BGP Community filtering

Provide a BGP community filtering mechanism to peers

Route server peers will be able to manipulate outbound routing policies via
an in-band mechanism using BGP communities, instead of relying on
import/import-via, export/export-via RPSL attributes. The downside
to this method is that peers won’t be able to control inbound policies. 

Currently we offer the following options:

  • Do not announce a prefix to a certain peer: 0:peer-as
  • Announce a prefix to a certain peer: 6777:peer-as
  • Do not announce a prefix to any peer: 0:6777
  • Announce a prefix to all peers: 6777:6777

We also offer customers the ability to filter outbound announcements by tagging them with the following predefined communities. Note that you have to use the appropriate route server AS number, based on the AMS-IX location you're peering in, with 6777 representing Amsterdam.Currently supported locations for this feature are Hong Kong (AS58560) and Amsterdam (AS6777). 

For destination peers employing a 32-bit ASN, you can use the route target extended BGP community as follows:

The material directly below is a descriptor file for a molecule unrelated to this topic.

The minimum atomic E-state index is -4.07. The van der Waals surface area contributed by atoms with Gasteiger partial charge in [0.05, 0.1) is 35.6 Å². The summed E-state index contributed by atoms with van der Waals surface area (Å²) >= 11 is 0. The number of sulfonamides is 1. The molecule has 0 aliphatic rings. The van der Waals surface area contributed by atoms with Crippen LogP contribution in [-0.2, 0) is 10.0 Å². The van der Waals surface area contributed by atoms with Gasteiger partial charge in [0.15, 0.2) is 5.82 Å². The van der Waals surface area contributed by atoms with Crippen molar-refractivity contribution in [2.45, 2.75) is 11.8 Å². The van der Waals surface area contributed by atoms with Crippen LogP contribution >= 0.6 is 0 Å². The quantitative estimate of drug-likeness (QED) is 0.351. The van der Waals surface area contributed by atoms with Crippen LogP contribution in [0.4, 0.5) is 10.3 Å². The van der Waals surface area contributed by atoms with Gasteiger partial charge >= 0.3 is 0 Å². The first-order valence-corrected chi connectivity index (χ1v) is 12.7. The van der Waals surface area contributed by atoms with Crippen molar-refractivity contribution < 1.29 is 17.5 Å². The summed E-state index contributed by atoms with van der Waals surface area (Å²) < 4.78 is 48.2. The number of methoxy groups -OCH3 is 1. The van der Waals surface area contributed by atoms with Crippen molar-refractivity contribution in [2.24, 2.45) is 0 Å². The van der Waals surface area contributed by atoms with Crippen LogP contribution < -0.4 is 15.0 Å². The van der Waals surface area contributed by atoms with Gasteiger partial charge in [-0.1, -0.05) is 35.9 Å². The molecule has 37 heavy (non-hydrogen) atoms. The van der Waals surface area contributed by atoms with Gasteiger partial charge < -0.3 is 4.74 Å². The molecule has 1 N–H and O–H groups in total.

• do not announce a prefix to a certain peer: RT:0:peer-as
  • announce a prefix to a certain peer: RT:6777:peer-as
  • do not announce a prefix to any peer: RT:0:6777
AS-Path prepending can be done via the Route Servers by tagging prefixes using the following communities:
  • using 6777:65501, to prepend the advertising peer customer AS once towards all other peers
  • using 6777:65502, to prepend the advertising peer customer AS twice towards all other peers
  • using 6777:65503, to prepend the advertising peer customer AS thrice towards all other peers

ADDITIONAL NOTES

  • IRRdb policies work only on the AS level, whereas BGP communities work on the prefix level.
  • IRRdb policies are parsed and applied hourly, whereas BGP communities are effective immediately, being in-band.
  • BGP communities can only influence outbound (customer edge router to route server) announcements, whereas IRRdb policies can be used to also influence inbound (route server to customer edge router) announcements, before reaching the customer edge router, thus potentially affecting the BGP decision process.
  • Path hiding should not be a problem, as we are  employing the BIRD “secondary” configuration option.
  • Note that validity of the IRRdb/RPKI based information provided is not guaranteed in any way.
    Please consider carefully whether your AMS-IX facing router should solely rely
    on information exchanged to and from the route servers.